At Talladega, it’s the lure of the unknown

Looking back on an interesting Geico 500 weekend from Talladega (Ala.) Superspeedway:

Folks said they didn’t know what to expect when the field took the green flag for Sunday’s Geico 500 at Talladega (Ala.) Superspeedway but when has that not been the case at NASCAR’s biggest track?

Talladega has forever been the “unknown” when it comes to the top series, from the first race there in 1969 (PDA boycott) right up until today.

It’s part of its, well, charm sounds too nice.

There’s always been the danger factor and the speed factor and today the folks down there between Atlanta and Birmingham really push the party factor, too.

As long as the racing fits the bill, party on.

NASCAR has been known to change the rules to fit the situation and the situation was no different this time around. When speeds began to climb on Friday (eight cars were clocked at 202-plus during opening practice), adjustments were made. A one-inch wicker bill was added to a spoiler that was already just three inches shy of a foot tall.

The next time on the track, the cars went even faster. Maybe they were more stable …

What happened?

Well, a good race for one. Which wasn’t or should not have been a surprise. After all, it was Talladega and it’s a rare occasion when the 2.66-mile track offers up a dud. Lead changes and three- and four-wide packs and a few crashes that always seem to occur were the order of the day.

In other words, a typical Talladega race. Competitive, interesting and so different from races contested elsewhere.

The series will return to Talladega in October and chances are folks will arrive once again suggesting they don’t know what to expect.

Don’t listen to them though. They know. After all, it’s Talladega.

Chase Elliott became the season’s sixth different race winner when he captured Sunday’s Geico 500. There’s a playoff spot with his name on it, along with ones for Denny Hamlin, Kyle Busch, Martin Truex Jr. (all of Joe Gibbs Racing) as well as Brad Keselowski and Joey Logano (both of Team Penske).

All six of this year’s race winners were playoff participants a year ago.

Where does career win No. 4 put Elliott? At No. 79 on NASCAR’s all-time win list, along with former racers Bob Flock and Chargin’ Charlie Glotzbach and Bobby Hamilton.

Morgan Shepherd, the 77-year-old who still makes the occasional Xfinity Series start, and Ken Schrader also had four career Cup wins, as did Michael Waltrip and Wood Brothers Racing patriarch Glen Wood.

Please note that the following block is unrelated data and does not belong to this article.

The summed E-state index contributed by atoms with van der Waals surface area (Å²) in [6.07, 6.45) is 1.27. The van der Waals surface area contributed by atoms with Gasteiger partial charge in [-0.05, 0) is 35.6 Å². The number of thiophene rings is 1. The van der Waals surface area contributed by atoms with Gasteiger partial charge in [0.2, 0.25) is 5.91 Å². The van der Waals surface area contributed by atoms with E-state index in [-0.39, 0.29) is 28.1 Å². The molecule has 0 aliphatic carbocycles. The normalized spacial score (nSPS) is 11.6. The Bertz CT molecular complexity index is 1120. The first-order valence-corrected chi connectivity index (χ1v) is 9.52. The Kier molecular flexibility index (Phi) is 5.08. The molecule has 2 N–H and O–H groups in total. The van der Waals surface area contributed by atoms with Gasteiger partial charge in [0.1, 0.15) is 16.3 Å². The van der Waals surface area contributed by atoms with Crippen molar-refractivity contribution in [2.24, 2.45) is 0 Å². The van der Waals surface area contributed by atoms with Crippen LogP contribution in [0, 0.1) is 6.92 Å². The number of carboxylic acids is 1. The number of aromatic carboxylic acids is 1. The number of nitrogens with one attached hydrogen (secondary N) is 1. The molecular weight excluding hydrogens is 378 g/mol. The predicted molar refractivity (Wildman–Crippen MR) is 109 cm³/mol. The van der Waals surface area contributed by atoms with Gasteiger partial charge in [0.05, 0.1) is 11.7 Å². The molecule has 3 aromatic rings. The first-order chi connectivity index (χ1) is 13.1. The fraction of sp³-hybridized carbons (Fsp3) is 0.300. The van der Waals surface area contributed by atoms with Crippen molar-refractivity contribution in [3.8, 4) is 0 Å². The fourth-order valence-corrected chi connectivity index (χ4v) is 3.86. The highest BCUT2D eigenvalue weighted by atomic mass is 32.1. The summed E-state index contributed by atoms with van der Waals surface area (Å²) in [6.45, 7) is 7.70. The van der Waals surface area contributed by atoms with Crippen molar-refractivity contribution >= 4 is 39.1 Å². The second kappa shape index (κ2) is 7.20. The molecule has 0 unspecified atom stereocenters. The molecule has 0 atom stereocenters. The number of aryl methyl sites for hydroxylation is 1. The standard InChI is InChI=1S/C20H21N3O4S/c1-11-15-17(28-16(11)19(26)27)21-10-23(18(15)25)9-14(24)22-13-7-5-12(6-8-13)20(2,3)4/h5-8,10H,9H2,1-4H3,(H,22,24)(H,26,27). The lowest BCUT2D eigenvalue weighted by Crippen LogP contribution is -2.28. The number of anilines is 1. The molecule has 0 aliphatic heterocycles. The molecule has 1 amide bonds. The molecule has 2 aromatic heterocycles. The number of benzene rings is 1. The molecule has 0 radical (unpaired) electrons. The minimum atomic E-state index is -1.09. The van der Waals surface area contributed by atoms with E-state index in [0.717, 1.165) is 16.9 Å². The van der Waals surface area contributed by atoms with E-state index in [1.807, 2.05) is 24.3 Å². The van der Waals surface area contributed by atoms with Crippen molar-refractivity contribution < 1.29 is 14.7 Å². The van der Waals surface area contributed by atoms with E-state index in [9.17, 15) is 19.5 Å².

Elliott is one of four drivers to win four times for Hendrick Motorsports – joining Schrader, Kyle Busch and Ricky Rudd.

There’s a four-driver lineup when it comes to wins while working with crew chief Alan Gustafson as well. Elliott (4), Mark Martin (5), Busch (4)) and Jeff Gordon (11). That’s win No. 24 for Gustafson.

The win was the first for Chevrolet this season; dating back to the 2018 Daytona 500 the automaker has five victories and four belong to Elliott.

After sweeping the top three spots at Daytona, it was something of a surprise to see Toyota teams off the mark at Talladega. Kyle Busch was tops for the manufacturer with his 10th-place finish. Truex Jr., led 11 laps, most for the group. He finished 20th.

Busch and teammate Hamlin combined to lead 67 laps at Daytona, where Hamlin won.

The most obvious difference, aside from the rules package – Joe Gibbs Racing drivers worked closely with Hendrick (Chevrolet) teams at Daytona; at Talladega, Chevrolet organizations were practically under orders to work only with one another.

NASCAR penalized the No. 3 Richard Childress Racing team Tuesday for a violation found during opening-day inspection at Talladega.

According to the official penalty report, body filler was used on the rear deck lid of the Chevrolet. Per the rule book, the deck lid must be used as supplied by the manufacturer.

Crew chief Danny Stockman has been fined $25,000 and car chief Greg Ebert has been suspended for one Monster Energy NASCAR Cup Series points race. The team was also docked 10 championship owner and driver points for the L1 infraction.

The only other penalty noted from Talladega – Jeremy Bullins, crew chief for Ryan Blaney, was fined $10,000 for a missing lug nut on the No. 12 Team Penske Ford.

NASCAR officials also noted that Austin Wayne Self, a competitor in the Gander Outdoors Truck Series, has completed the sanctioning body’s Road To Recovery program and his suspension has been lifted.

Driving for his family-owned team, Self finished ninth (Daytona), 27th (Atlanta) and 15th (Las Vegas) this season prior to his suspension for a failed drug test.

A two-day Goodyear tire test scheduled for Tuesday/Wednesday, April 20-May 1 at Chicagoland Speedway, was scuttled due to weather concerns. The test has been rescheduled for May 7-8. Drivers listed to participate are Brad Keselowski (Team Penske No. 2 Ford), Ryan Newman (Roush Fenway Racing No. 6 Ford) and Paul Menard (Wood Brothers Racing No. 21 Ford).

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